Messenger for life

Stephen_Sprague_Stem_Cell_

Stephen_Sprague_Stem_Cell_Leukemia survivor testifies to the value of cord blood treatment

By luke eggleston 
SUN staff writer

Ten years ago, Stephen Sprague’s life was saved by what could have been considered — at the time — a miracle of faith and science.

Although cord blood cells have been used to treat over 10,000 people since 1997, at the time it was considered a radical procedure.

“I’m one of the early examples of what this program is all about. You can respect life and cure disease,” said Sprague, who recently spoke about his experience with the treatment at Christian Brothers Academy in DeWitt Friday, March 7, and also Christ the King Church in Liverpool Saturday, March 8.

Sprague joined Kathleen Gallagher, the director of pro-life activities for the New York State Catholic Conference, for the presentation at Christ the King. While Gallagher’s presentation focused on the facts underpinning the potential of cord blood cells, Sprague offered a personal account of his experience with the treatment.

Syracuse Diocese director of the Respect Life Office Lisa Hall assisted in the program. She underscored the importance of presenting a medical alternative to embryonic stem cell research.

“The reason that we offered this teaching through the Respect Life Office was to invite people to consider the choices they make. We were inviting people to consider the reality that the embryo is human life,” she said.

Hall noted that using human embryonic stem cells for the purposes of research strips the embryo of its basic identity as a human being.

“When we use human life from stem cell research, we devalue it as a commodity,” she said. “Human life is not a commodity. It has inherent worth and it’s to be treated with dignity.”

She added that stem cell research seems particularly outrageous when one considers the fact that it is still strictly theoretical in its application. By contrast, cord blood has already been used to treat patients such as Sprague.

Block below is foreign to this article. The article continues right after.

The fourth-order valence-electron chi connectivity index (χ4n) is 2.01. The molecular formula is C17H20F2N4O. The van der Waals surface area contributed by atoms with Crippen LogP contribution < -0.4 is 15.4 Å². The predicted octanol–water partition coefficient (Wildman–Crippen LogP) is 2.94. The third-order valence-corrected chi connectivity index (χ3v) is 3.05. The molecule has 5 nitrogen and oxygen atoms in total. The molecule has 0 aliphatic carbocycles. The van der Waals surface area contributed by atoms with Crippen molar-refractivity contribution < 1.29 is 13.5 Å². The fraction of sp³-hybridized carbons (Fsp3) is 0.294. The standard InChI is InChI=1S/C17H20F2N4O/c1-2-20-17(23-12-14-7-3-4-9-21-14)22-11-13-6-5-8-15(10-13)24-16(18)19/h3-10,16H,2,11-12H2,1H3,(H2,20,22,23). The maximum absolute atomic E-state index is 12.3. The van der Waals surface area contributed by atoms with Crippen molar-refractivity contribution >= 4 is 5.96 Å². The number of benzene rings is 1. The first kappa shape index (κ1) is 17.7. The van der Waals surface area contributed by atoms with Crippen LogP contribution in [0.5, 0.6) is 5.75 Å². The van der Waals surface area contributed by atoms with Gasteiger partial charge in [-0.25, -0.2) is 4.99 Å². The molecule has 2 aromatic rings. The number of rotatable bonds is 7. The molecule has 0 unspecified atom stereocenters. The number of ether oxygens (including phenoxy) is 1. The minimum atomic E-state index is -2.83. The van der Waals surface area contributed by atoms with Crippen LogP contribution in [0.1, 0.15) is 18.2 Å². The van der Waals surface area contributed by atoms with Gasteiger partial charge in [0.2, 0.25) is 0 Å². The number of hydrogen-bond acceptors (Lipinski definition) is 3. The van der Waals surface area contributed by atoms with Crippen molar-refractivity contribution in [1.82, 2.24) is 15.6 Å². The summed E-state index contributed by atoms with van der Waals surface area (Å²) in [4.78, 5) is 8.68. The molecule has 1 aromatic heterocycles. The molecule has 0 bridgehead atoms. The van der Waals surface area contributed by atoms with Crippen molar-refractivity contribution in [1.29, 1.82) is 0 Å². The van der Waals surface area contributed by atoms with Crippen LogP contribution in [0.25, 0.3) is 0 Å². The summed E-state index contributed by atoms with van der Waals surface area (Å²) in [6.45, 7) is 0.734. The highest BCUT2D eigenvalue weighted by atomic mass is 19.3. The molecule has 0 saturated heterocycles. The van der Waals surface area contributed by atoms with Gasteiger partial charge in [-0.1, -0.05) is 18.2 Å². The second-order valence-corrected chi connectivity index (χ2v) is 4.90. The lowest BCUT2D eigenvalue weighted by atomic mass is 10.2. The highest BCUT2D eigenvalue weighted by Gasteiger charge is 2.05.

“So far embryonic stem cell use is still fruitless, whereas here we have someone who was treated with something from a live birth and it cured him of a life-threatening illness,” Hall said. “Our reason for bringing Steve here was to say, ‘Hey, here’s proof.’”

In 1995, Sprague was diagnosed with chronic myelogenous leukemia (CML).

By the time he was diagnosed, the disease was in its most advanced stage after he had gone through 18 months of chemotherapy. The conventional treatment for leukemia is a bone marrow transplant but there were no potential donors. In his biography, Sprague wrote that his doctors told him he should, “Get his affairs in order.”

Sprague was not ready to give up yet and, in 1997, he was presented with the opportunity to participate in high-risk procedure using cord blood cells. Sprague said he was fortunate to find a match for his particular blood type at a cord blood bank in New York City. Cord blood donations were still rare at the time, but it was being touted even then as an effective and ethical alternative to the alleged therapeutic potential of embryonic stem cells.

“I just happened to be in the right place at the right time,” Sprague said.

The procedure was successful and Sprague was given a new lease on life. Since then, he has come to believe that he is a “messenger” whose calling is to make medical professionals and patients aware of cord blood as a powerful tool for treatment. He is completely cured of his leukemia.

Before the procedure Sprague was not particularly spiritual, but in the aftermath he found his faith awakened.

“One of the things that I learned throughout this is spirituality,” he said.

He believes that God was at work in helping him find a solution and that it is part of His larger plan. While Sprague was recovering successfully, he realized it was important that others knew about the option.

“I think one of the things I believe is that I was to become a messenger,” he said. “I have become — over the years — an advocate and a messenger.”

However, Sprague believes that the controversial element in the stem cell debate has clouded the issue.

“The moral and ethical debate has come to overshadow what I believe is an issue more specific to science and medicine. One has been proven to work and the other hasn’t,” he said.

He blames the media for obscuring the matter.

“The media likes the controversy,” Sprague said.

Nevertheless, Sprague believes God’s agency was involved in the treatment that rescued him from death.

“This has been an interesting 10 years,” he said. “When you’re told you’re going to die and then you don’t, then you wonder how you came to be in this position of escaping death. And sure a lot of it is medicine, but I believe this is the Lord’s hand at work.”

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